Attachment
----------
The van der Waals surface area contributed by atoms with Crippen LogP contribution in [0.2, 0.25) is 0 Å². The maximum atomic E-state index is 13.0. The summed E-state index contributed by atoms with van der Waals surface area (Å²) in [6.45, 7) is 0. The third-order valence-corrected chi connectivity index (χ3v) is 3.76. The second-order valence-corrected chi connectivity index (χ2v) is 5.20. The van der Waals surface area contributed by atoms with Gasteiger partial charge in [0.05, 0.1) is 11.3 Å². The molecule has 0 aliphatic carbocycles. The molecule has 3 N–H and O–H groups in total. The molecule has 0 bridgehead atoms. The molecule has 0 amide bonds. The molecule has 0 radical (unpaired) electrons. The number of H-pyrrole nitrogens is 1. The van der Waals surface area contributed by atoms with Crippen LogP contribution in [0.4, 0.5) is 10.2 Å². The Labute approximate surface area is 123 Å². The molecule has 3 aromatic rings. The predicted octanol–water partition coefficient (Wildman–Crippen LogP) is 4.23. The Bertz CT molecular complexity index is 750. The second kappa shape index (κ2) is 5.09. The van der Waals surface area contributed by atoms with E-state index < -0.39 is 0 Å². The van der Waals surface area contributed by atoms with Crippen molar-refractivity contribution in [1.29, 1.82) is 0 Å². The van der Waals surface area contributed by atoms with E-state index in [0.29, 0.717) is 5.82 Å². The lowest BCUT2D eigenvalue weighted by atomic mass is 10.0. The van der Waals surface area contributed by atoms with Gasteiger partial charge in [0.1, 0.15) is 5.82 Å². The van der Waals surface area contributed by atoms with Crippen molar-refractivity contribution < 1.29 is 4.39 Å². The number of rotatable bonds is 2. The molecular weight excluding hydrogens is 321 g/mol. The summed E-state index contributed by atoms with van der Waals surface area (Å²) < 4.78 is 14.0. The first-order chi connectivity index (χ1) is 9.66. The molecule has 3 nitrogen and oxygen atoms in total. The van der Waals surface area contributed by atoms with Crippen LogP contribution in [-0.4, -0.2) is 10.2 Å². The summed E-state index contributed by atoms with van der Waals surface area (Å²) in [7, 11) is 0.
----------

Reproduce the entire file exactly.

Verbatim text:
The van der Waals surface area contributed by atoms with Crippen LogP contribution in [0.2, 0.25) is 0 Å². The maximum atomic E-state index is 13.0. The summed E-state index contributed by atoms with van der Waals surface area (Å²) in [6.45, 7) is 0. The third-order valence-corrected chi connectivity index (χ3v) is 3.76. The second-order valence-corrected chi connectivity index (χ2v) is 5.20. The van der Waals surface area contributed by atoms with Gasteiger partial charge in [0.05, 0.1) is 11.3 Å². The molecule has 0 aliphatic carbocycles. The molecule has 3 N–H and O–H groups in total. The molecule has 0 bridgehead atoms. The molecule has 0 amide bonds. The molecule has 0 radical (unpaired) electrons. The number of H-pyrrole nitrogens is 1. The van der Waals surface area contributed by atoms with Crippen LogP contribution in [0.4, 0.5) is 10.2 Å². The Labute approximate surface area is 123 Å². The molecule has 3 aromatic rings. The predicted octanol–water partition coefficient (Wildman–Crippen LogP) is 4.23. The Bertz CT molecular complexity index is 750. The second kappa shape index (κ2) is 5.09. The van der Waals surface area contributed by atoms with E-state index < -0.39 is 0 Å². The van der Waals surface area contributed by atoms with Crippen molar-refractivity contribution in [1.29, 1.82) is 0 Å². The van der Waals surface area contributed by atoms with E-state index in [0.29, 0.717) is 5.82 Å². The lowest BCUT2D eigenvalue weighted by atomic mass is 10.0. The van der Waals surface area contributed by atoms with Gasteiger partial charge in [0.1, 0.15) is 5.82 Å². The van der Waals surface area contributed by atoms with Crippen molar-refractivity contribution < 1.29 is 4.39 Å². The number of rotatable bonds is 2. The molecular weight excluding hydrogens is 321 g/mol. The summed E-state index contributed by atoms with van der Waals surface area (Å²) < 4.78 is 14.0. The first-order chi connectivity index (χ1) is 9.66. The molecule has 3 nitrogen and oxygen atoms in total. The van der Waals surface area contributed by atoms with Crippen LogP contribution in [-0.4, -0.2) is 10.2 Å². The summed E-state index contributed by atoms with van der Waals surface area (Å²) in [7, 11) is 0.